Comics Crash Course
Secrets of Great Stories
What is your favorite story? Chances are, it has great characters in it. Heroes, villains, friends, allies. But characters alone don't make a story. To thrill your readers, you need your characters to do interesting things. Perhaps they pursue a dream against long odds. Or solve a mystery. Or find a cure for a mysterious disease that has brought the entire world to a halt (just hypothetically). Today, you will learn the secrets to composing your own stories.
Ask About Today
How are movies and comics related? What can you learn about one from the other?
Sometimes comics become movies. But movies could become comics, too. Which movie would you love to see in comic form? Why?
Skip the Ads
Unfortunately, online videos often start with short advertisements. Remind your campers to click the "Skip" button as soon as they can to move ahead to the video.
Three Keys to a Great Story
Bringing New Faces to Comics
You might recognize Amandla Stenberg from movies like The Hunger Games and The Hate U Give, but did you know she’s also a comic book author? Amandla introduces her graphic novel and talks about why it matters to have fantasy comics starring Black girls.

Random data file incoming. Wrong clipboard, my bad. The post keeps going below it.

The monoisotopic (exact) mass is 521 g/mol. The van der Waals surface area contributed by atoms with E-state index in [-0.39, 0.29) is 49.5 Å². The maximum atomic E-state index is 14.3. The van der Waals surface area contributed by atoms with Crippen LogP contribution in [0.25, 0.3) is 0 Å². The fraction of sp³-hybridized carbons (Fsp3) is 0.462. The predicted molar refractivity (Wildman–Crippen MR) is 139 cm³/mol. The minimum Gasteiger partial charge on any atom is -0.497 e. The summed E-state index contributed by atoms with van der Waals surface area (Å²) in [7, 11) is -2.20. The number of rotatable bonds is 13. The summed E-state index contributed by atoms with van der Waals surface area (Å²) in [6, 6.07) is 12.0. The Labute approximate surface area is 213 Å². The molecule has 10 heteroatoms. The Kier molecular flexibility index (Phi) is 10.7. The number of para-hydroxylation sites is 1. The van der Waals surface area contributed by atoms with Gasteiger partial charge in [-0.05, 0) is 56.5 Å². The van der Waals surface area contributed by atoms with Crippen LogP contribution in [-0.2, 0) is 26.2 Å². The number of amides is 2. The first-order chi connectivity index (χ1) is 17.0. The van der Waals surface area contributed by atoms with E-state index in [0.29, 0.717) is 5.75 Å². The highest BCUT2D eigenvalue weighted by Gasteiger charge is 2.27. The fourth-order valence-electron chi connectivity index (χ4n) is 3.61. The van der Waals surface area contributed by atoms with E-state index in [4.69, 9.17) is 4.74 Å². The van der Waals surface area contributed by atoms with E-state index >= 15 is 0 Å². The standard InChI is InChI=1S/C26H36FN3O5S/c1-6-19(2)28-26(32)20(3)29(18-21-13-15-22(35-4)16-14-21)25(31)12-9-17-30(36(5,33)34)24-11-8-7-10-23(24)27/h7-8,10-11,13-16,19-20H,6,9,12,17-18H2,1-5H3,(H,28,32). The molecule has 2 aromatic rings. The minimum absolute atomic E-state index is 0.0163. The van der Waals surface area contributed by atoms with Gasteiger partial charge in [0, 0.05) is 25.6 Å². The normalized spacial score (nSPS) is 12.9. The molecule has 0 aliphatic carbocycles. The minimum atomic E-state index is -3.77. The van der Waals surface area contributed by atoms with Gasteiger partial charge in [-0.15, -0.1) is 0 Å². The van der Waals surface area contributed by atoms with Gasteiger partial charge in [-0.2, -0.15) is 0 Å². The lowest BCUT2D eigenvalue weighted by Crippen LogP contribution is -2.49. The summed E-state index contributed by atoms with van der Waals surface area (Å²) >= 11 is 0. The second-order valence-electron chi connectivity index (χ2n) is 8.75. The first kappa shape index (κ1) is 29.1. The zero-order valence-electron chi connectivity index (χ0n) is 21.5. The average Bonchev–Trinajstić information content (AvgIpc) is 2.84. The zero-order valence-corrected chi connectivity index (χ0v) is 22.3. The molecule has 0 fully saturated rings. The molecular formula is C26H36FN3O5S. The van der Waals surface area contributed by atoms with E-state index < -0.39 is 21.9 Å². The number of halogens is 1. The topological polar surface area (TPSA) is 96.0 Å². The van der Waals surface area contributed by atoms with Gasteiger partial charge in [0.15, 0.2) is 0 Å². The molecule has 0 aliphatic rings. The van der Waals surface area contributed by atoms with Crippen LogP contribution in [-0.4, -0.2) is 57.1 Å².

Advice from a Comic Mastermind
Stan Lee was the legendary comic book author who created some of the world's most beloved superheroes, including Spiderman, the X-Men, Iron Man, and the Hulk. Watch this video to hear his advice to young comic book writers and other authors about storytelling and character creation.
Remember: Online videos often start with advertisements. (Annoying, we agree!) Click the "Skip" button as soon as you can to move ahead to the video.
Creating Black Superheroes
For a long time, the faces of most comic-book superheroes were those of white men, like Superman, the Flash, and Thor. In this interview, author Ta-Nehisi Coates talks about what it was like to write the new Black Panther series.
Advice from an Illustrator
You’ve already met Shannon Wright, who has illustrated picture books, book covers, and now her very own graphic novel. Today she’s got some words of wisdom for crafting your story.
Use this Character Maker activity sheet to create your own character. It can be anything you dream up - not just a person but an object, animal, or plant, for instance. Practice drawing your character in different backgrounds, using different expressions. Decide which expression best defines your character. Which one would be on the cover of your book? (Use your list of emotions from Tuesday if you need some ideas!).
Share your work! We'd love to see it. Ask a parent to email a photo to us or share it on Instagram or Twitter by tagging @CampKinda.